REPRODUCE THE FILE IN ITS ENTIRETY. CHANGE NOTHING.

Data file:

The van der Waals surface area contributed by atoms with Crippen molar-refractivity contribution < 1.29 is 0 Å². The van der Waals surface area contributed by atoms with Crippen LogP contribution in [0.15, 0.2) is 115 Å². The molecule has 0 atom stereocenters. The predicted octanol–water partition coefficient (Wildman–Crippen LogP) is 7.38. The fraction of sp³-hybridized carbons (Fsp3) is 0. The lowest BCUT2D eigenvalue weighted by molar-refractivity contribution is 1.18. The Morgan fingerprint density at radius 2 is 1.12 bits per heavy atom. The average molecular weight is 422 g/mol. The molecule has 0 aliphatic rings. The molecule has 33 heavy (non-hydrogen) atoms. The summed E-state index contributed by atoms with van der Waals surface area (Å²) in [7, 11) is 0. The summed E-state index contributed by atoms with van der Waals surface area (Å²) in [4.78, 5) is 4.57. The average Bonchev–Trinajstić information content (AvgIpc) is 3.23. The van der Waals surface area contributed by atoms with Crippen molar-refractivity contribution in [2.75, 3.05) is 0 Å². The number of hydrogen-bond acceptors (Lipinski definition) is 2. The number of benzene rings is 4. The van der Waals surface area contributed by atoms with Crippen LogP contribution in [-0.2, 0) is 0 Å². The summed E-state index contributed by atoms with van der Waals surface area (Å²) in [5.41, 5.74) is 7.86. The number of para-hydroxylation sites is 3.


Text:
The van der Waals surface area contributed by atoms with Crippen molar-refractivity contribution < 1.29 is 0 Å². The van der Waals surface area contributed by atoms with Crippen LogP contribution in [0.15, 0.2) is 115 Å². The molecule has 0 atom stereocenters. The predicted octanol–water partition coefficient (Wildman–Crippen LogP) is 7.38. The fraction of sp³-hybridized carbons (Fsp3) is 0. The lowest BCUT2D eigenvalue weighted by molar-refractivity contribution is 1.18. The Morgan fingerprint density at radius 2 is 1.12 bits per heavy atom. The average molecular weight is 422 g/mol. The molecule has 0 aliphatic rings. The molecule has 33 heavy (non-hydrogen) atoms. The summed E-state index contributed by atoms with van der Waals surface area (Å²) in [7, 11) is 0. The summed E-state index contributed by atoms with van der Waals surface area (Å²) in [4.78, 5) is 4.57. The average Bonchev–Trinajstić information content (AvgIpc) is 3.23. The van der Waals surface area contributed by atoms with Crippen molar-refractivity contribution in [2.75, 3.05) is 0 Å². The number of hydrogen-bond acceptors (Lipinski definition) is 2. The number of benzene rings is 4. The van der Waals surface area contributed by atoms with Crippen LogP contribution in [-0.2, 0) is 0 Å². The summed E-state index contributed by atoms with van der Waals surface area (Å²) in [5.41, 5.74) is 7.86. The number of para-hydroxylation sites is 3.